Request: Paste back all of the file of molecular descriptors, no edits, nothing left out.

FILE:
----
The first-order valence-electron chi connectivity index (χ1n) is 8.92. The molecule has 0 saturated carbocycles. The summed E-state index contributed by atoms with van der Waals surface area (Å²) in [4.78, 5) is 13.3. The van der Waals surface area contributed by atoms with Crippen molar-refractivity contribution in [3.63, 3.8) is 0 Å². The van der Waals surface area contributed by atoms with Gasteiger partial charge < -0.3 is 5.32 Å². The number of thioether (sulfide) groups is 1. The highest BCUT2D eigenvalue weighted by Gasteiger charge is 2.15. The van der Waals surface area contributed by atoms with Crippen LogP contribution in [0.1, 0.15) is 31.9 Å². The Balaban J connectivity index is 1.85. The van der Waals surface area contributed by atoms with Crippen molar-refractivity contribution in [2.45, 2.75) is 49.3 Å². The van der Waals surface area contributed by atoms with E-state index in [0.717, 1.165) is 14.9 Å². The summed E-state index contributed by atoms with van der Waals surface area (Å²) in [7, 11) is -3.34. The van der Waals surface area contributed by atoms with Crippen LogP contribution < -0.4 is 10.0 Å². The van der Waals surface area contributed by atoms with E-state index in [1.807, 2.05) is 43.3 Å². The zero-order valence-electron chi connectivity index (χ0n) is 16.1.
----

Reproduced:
The first-order valence-electron chi connectivity index (χ1n) is 8.92. The molecule has 0 saturated carbocycles. The summed E-state index contributed by atoms with van der Waals surface area (Å²) in [4.78, 5) is 13.3. The van der Waals surface area contributed by atoms with Crippen molar-refractivity contribution in [3.63, 3.8) is 0 Å². The van der Waals surface area contributed by atoms with Gasteiger partial charge < -0.3 is 5.32 Å². The number of thioether (sulfide) groups is 1. The highest BCUT2D eigenvalue weighted by Gasteiger charge is 2.15. The van der Waals surface area contributed by atoms with Crippen LogP contribution in [0.1, 0.15) is 31.9 Å². The Balaban J connectivity index is 1.85. The van der Waals surface area contributed by atoms with Crippen molar-refractivity contribution in [2.45, 2.75) is 49.3 Å². The van der Waals surface area contributed by atoms with E-state index in [0.717, 1.165) is 14.9 Å². The summed E-state index contributed by atoms with van der Waals surface area (Å²) in [7, 11) is -3.34. The van der Waals surface area contributed by atoms with Crippen LogP contribution < -0.4 is 10.0 Å². The van der Waals surface area contributed by atoms with E-state index in [1.807, 2.05) is 43.3 Å². The zero-order valence-electron chi connectivity index (χ0n) is 16.1.